Some of the hon. Gentleman's remarks implied that it was wrong for Sir Arthur to get any pension entitlement for his service, because he already has his full Civil Service pension. I suppose that that is arguable, but there is no reason why someone should not continue to have a pension arrangement that would normally be expected to go with that work to continue to enhance his pension expectations. People in most walks of life who continue working are entitled to expect to continue to accrue further occupational pension rights as they move from job to job. There is no reason why Sir Arthur should not do that, as long as the pension arrangements are reasonable and not out of proportion to his work.
Sir Arthur was offered a choice by my right hon. Friend, entirely in line with the long-established policy on board pensions. It required detailed consultation, no doubt, for Sir Arthur and his advisers, and also for the Department, to finalise this continuation arrangement with the Mersey Docks and Harbour Company's pension scheme.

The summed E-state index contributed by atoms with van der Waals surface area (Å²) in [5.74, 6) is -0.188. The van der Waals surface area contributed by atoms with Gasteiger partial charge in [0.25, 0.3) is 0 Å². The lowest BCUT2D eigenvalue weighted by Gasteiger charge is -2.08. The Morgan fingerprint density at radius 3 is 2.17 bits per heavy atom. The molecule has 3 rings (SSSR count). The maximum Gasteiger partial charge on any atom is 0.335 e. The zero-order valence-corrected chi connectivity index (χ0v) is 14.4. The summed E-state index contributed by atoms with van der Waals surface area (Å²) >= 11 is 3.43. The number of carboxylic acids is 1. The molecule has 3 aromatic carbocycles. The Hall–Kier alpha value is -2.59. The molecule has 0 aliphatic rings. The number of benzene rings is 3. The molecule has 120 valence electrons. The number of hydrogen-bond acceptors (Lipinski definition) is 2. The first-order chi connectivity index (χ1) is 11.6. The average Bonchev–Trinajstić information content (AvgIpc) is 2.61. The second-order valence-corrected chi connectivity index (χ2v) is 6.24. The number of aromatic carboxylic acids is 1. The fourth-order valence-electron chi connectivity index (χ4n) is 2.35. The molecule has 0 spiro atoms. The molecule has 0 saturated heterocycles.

When the matter had been fully examined, it became clear that the more attractive option for Sir Arthur—he was entitled to choose the more attractive option—was to take up my right hon. Friend's offer of a so-called analogy arrangement. Unfortunately, by the time that decision had been taken, the Bill had been drafted. We are about to put matters right to match the option. That will require a change in the legislation to introduce the new arrangement that will give Sir Arthur his new pension arrangements.
The 1980 premium due in respect of the insurance arrangement for the insurance-based pension with the Mersey Docks and Harbour Company has already been paid. That arrangement will stand for the first part of Sir Arthur's appointment. It is to be replaced by an analogy arrangement from 1 April 1981. We shall be dealing with a short period of service and a minor enhancement of pension rights. The cost is small, and Sir Arthur will be making a contribution. It is not a matter of enormous significance.